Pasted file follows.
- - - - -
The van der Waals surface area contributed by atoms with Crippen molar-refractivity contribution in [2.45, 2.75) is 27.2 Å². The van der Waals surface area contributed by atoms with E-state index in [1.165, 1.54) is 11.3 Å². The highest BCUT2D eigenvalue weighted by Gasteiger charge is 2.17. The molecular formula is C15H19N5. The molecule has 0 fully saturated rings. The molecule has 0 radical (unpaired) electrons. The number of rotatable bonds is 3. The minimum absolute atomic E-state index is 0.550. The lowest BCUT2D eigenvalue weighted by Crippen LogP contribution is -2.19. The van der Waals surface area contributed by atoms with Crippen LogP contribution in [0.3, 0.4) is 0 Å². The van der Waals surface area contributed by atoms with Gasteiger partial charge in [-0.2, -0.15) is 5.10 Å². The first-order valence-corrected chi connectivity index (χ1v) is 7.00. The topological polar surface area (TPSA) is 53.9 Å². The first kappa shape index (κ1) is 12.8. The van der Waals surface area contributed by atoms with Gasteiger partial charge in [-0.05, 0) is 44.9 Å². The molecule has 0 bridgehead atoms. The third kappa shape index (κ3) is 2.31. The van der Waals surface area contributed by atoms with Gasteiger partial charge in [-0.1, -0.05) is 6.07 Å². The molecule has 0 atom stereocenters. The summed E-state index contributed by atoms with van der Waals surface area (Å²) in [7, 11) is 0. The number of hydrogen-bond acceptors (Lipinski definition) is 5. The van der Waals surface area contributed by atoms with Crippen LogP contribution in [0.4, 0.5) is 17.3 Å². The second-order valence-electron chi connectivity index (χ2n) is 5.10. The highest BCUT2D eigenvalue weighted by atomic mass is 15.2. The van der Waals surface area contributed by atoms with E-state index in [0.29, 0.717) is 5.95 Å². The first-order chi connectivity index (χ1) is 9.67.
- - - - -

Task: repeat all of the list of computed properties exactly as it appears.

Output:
The van der Waals surface area contributed by atoms with Crippen molar-refractivity contribution in [2.45, 2.75) is 27.2 Å². The van der Waals surface area contributed by atoms with E-state index in [1.165, 1.54) is 11.3 Å². The highest BCUT2D eigenvalue weighted by Gasteiger charge is 2.17. The molecular formula is C15H19N5. The molecule has 0 fully saturated rings. The molecule has 0 radical (unpaired) electrons. The number of rotatable bonds is 3. The minimum absolute atomic E-state index is 0.550. The lowest BCUT2D eigenvalue weighted by Crippen LogP contribution is -2.19. The van der Waals surface area contributed by atoms with Crippen LogP contribution in [0.3, 0.4) is 0 Å². The van der Waals surface area contributed by atoms with Gasteiger partial charge in [-0.2, -0.15) is 5.10 Å². The first-order valence-corrected chi connectivity index (χ1v) is 7.00. The topological polar surface area (TPSA) is 53.9 Å². The first kappa shape index (κ1) is 12.8. The van der Waals surface area contributed by atoms with Gasteiger partial charge in [-0.05, 0) is 44.9 Å². The molecule has 0 bridgehead atoms. The third kappa shape index (κ3) is 2.31. The van der Waals surface area contributed by atoms with Gasteiger partial charge in [-0.1, -0.05) is 6.07 Å². The molecule has 0 atom stereocenters. The summed E-state index contributed by atoms with van der Waals surface area (Å²) in [7, 11) is 0. The number of hydrogen-bond acceptors (Lipinski definition) is 5. The van der Waals surface area contributed by atoms with Crippen LogP contribution in [0.4, 0.5) is 17.3 Å². The second-order valence-electron chi connectivity index (χ2n) is 5.10. The highest BCUT2D eigenvalue weighted by atomic mass is 15.2. The van der Waals surface area contributed by atoms with E-state index in [0.29, 0.717) is 5.95 Å². The first-order chi connectivity index (χ1) is 9.67.